Jonathan Carley of Thetford, England. A bracket clock.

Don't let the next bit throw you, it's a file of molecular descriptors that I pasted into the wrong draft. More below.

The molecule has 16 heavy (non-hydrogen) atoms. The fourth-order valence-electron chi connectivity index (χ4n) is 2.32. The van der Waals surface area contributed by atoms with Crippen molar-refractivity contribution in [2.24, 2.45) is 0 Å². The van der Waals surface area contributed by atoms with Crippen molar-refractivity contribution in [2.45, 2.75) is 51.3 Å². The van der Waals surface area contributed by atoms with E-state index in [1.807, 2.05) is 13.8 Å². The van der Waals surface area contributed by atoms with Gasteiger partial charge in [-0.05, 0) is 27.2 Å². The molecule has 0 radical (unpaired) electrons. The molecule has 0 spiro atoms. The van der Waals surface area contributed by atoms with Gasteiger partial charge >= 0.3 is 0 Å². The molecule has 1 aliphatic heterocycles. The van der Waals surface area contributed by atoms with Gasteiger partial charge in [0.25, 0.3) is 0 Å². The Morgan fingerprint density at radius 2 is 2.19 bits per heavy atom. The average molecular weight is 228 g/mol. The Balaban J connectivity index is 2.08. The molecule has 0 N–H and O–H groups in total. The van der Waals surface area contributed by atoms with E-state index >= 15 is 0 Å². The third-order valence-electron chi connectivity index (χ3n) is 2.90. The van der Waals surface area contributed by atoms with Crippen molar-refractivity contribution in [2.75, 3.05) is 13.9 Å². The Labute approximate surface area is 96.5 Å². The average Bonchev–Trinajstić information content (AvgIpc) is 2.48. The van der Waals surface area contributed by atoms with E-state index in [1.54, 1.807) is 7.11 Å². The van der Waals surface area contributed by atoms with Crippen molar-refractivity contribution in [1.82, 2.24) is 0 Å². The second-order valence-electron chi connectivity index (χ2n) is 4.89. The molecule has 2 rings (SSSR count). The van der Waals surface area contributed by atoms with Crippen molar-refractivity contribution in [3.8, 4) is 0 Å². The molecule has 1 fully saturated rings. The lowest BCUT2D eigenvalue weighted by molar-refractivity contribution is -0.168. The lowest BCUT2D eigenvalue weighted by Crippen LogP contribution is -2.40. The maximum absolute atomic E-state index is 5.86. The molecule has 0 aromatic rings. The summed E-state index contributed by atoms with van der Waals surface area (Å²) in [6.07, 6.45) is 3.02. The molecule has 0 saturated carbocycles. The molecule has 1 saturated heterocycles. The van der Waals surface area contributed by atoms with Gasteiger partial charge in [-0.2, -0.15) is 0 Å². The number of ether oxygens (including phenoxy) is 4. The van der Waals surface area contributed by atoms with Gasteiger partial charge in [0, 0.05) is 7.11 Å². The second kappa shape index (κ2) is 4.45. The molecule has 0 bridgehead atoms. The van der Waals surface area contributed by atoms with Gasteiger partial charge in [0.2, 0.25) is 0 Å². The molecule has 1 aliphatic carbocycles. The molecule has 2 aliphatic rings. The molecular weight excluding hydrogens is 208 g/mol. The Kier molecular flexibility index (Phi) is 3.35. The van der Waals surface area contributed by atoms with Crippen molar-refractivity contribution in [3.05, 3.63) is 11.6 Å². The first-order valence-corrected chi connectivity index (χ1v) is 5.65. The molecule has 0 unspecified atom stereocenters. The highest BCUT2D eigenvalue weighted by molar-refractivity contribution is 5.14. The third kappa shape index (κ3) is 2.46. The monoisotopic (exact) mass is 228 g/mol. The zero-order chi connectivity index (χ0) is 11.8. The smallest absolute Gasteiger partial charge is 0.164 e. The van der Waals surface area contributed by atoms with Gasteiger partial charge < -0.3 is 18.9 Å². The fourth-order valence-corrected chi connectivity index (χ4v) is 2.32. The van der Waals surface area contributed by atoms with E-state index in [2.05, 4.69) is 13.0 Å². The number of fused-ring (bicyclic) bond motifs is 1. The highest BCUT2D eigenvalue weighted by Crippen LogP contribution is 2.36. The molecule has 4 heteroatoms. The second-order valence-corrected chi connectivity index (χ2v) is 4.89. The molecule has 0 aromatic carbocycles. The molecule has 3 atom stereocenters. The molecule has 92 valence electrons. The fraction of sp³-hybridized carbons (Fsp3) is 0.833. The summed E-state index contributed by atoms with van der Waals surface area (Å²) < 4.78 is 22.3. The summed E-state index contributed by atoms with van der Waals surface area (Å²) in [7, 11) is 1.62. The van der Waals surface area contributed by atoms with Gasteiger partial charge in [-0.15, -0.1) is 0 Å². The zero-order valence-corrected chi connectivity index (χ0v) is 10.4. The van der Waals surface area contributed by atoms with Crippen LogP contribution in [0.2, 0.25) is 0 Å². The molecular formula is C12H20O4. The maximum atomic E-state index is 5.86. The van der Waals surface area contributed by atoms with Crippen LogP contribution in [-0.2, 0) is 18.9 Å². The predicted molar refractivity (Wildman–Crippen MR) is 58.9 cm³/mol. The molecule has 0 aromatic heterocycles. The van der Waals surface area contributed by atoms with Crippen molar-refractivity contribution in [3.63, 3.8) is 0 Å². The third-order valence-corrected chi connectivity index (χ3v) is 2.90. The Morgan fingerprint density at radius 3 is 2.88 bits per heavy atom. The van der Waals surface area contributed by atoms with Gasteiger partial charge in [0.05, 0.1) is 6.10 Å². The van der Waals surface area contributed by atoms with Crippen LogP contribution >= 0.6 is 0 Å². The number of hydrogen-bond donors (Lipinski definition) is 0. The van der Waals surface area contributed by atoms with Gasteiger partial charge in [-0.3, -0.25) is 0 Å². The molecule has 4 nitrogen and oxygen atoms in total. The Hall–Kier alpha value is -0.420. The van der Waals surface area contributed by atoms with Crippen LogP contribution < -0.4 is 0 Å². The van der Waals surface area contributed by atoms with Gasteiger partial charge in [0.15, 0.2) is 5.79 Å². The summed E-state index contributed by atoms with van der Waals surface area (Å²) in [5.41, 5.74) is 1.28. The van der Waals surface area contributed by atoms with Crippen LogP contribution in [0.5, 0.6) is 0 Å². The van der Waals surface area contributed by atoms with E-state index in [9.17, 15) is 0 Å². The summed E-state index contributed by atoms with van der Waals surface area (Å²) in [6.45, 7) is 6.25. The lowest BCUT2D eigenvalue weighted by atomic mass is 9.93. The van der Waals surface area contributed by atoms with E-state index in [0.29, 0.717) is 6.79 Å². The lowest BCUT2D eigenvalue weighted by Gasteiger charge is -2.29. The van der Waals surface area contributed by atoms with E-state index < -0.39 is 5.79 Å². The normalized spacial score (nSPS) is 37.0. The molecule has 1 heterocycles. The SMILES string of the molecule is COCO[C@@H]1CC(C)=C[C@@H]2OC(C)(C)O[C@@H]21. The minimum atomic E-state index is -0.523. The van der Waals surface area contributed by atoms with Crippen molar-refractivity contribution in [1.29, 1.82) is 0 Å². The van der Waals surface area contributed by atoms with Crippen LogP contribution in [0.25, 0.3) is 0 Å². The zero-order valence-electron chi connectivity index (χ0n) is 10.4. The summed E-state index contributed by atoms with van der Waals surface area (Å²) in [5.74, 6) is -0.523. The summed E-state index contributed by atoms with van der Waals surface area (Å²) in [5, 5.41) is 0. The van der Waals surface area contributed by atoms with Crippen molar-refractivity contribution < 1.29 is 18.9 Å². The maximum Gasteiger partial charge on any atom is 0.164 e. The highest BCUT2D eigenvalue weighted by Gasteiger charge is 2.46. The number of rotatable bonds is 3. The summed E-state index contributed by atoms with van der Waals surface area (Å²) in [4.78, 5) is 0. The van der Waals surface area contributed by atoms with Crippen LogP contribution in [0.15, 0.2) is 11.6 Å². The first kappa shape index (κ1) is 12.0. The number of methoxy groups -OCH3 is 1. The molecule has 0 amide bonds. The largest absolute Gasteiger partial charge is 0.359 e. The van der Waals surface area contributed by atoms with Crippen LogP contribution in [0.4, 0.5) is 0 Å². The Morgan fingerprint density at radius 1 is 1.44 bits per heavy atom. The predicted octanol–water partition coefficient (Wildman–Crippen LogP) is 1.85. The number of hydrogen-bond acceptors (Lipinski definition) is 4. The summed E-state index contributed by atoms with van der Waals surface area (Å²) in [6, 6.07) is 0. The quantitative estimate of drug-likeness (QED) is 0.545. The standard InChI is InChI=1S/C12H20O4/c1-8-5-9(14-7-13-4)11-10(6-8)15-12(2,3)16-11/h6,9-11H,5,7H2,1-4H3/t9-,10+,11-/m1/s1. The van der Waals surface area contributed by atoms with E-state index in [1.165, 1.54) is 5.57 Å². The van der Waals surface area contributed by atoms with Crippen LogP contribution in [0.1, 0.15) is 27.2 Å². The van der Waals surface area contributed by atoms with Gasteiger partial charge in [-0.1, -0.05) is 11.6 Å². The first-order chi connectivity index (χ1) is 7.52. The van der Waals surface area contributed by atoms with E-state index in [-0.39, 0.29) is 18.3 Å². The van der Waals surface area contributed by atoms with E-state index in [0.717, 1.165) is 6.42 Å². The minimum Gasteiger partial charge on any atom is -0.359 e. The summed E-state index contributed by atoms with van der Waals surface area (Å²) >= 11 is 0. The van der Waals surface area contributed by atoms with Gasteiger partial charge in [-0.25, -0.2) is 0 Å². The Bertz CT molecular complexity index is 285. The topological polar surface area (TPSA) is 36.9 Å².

This arch-top bracket clock is cased in wonderfully figured mahogany case that retains a rich color. This case sits on four brass pad feet that are applied to the bottom of the case. The case is built to conform the the shape of the dial. The front door is fitted with glass and the interior edge is trimmed with brass. The brass dial is engraved. It is signed by the Clockmaker "Carley" in script lettering. The working location of "Thetford" is also listed in this location. The numerals on the time track are done in a Roman format. In the arch is a Silent / Strike indicator. This gives on the ability to turn the striking portion of the clock on or off by simple moving the indicator hand to the desired position. Below the center arbor is a subsidiary dial that displays the month calendar. The steel hands are nicely formed. The sides of this case feature large opens that are fitted with pierced brass screens. These are backed by cloth. This design allows the sound from the clock to more easily escape the case. At the back of the clock one will find a large door. This is fitted with clear glass and opens to access the pendulum and movement. The movement is a two train fusee powered design. It is very good quality having knobbed pillars that support heavy brass plates, the back plate is decoratively engraved along the outer edge. The transfer of power from the large springs to the fusee cones is done so with a brass cord. The hour is struck on a bell which is mounted above the movement. This example also features a pull repeat cord on the right side of the case. Pull this cord and the clock will strike the last hour. The escapement is of the anchor variety. Listed in Brian Loomes book, Watchmakers and Clockmakers of the World, is a Jonathan Carley who worked in Thetford, Norfolk County in 1816 through 1845. This clock is approximately 17 inches tall, 12.5 inches wide and 8 inches deep. With the handle in the upright position, this clock is 18.5 inches tall. It was made circa 1820.
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